With new ships coming and client confidence growing, Fred Olsen Cruise Lines boss Peter Deer tells Tom Parry why the tide could soon be turning for the line and the industry.
Following a recent wave of varying opinions from government ministers over when (or even if) Brits should be booking holidays this year, you’d forgive any cruise boss for being frustrated.
But despite the storm of sound bites, Fred Olsen Cruise Lines managing director Peter Deer is upbeat and believes a sea change may soon be on its way.
“There has been quite a lot of negativity by ministers but I think that’s starting to change,” he tells TTG, a week after the government unveiled its Covid roadmap – promising to lift restrictions based on “data not dates”.
Deer is supportive of the “more structured” approach laid out by the government as well as Westminster’s cooperation with the cruise sector, and the industry itself pulling together during the crisis, which he says has helped ministers to “believe in our plans because we’re all on the same page”.
He holds hopes of a July return to sailing should UK Covid figures continue to decline, and Fred Olsen customers seemingly share his optimism. [Deer was speaking to TTG before the DfT confirmed a 17 May restart for domestic cruising].
“People are believing there’s a good chance of getting sailing either this summer or later this year and they’re booking on the back of it.”
In the week following the PM’s announcement outlining the post-Covid roadmap, Fred Olsen saw sales “improve significantly”, with around a 40% week-on-week boost and new bookings coming in for the summer.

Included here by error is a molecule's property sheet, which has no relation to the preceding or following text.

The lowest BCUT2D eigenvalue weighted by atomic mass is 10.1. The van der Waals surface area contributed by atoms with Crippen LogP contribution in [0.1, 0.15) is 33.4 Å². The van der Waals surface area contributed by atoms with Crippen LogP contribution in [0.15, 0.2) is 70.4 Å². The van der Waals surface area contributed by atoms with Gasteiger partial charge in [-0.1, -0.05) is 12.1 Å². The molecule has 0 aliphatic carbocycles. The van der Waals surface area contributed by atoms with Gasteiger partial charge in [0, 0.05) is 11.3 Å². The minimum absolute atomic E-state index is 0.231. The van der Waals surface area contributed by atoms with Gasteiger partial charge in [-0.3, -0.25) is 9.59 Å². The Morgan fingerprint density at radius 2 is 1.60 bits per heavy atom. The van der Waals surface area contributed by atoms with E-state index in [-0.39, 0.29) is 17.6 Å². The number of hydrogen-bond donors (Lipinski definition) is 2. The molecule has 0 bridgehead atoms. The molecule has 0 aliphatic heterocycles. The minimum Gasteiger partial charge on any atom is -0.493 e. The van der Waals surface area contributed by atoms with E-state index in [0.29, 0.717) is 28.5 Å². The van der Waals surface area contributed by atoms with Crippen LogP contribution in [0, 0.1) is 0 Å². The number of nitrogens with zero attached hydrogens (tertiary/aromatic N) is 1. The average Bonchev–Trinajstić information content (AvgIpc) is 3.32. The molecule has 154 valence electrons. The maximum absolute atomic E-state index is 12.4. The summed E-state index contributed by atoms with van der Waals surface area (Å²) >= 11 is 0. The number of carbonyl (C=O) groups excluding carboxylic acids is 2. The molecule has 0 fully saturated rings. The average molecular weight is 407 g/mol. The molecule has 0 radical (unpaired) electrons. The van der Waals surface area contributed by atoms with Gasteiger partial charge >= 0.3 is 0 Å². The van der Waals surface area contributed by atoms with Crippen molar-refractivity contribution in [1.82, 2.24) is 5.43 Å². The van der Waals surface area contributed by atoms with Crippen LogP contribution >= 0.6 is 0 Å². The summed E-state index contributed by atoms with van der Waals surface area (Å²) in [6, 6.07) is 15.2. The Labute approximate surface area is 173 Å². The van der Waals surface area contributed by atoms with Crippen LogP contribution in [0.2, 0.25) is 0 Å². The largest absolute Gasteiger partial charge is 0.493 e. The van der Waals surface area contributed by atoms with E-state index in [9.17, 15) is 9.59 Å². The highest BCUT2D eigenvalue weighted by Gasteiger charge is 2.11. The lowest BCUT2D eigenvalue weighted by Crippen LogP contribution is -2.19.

Deer says “by far the majority” of customers are opting to reschedule rather than request a refund, while those traditionally booking cheaper cruises have decided to upgrade to longer voyages or higher-value cabins.
This turning tide bodes well for a line that boosted its capacity in September after acquiring Holland America Line’s Amsterdam and Rotterdam – set to soon be launched as Bolette and Borealis.
And it feels to TTG as if the new ships have helped re-energise the business after a difficult chapter in its history.
The line cut a third of its Ipswich-based head office team in August, having to say goodbye to many long-serving and loyal staff. Deer, who first joined Fred Olsen in 1993, took over as managing director in August 2019 and has spent much of his time at the helm battling with the impact of Covid.
He says the restructure was a “challenging and emotional period” across the company. “We had to do it and become leaner to get us through,” he adds, describing how a handful of employees have already been able to rejoin as business improves.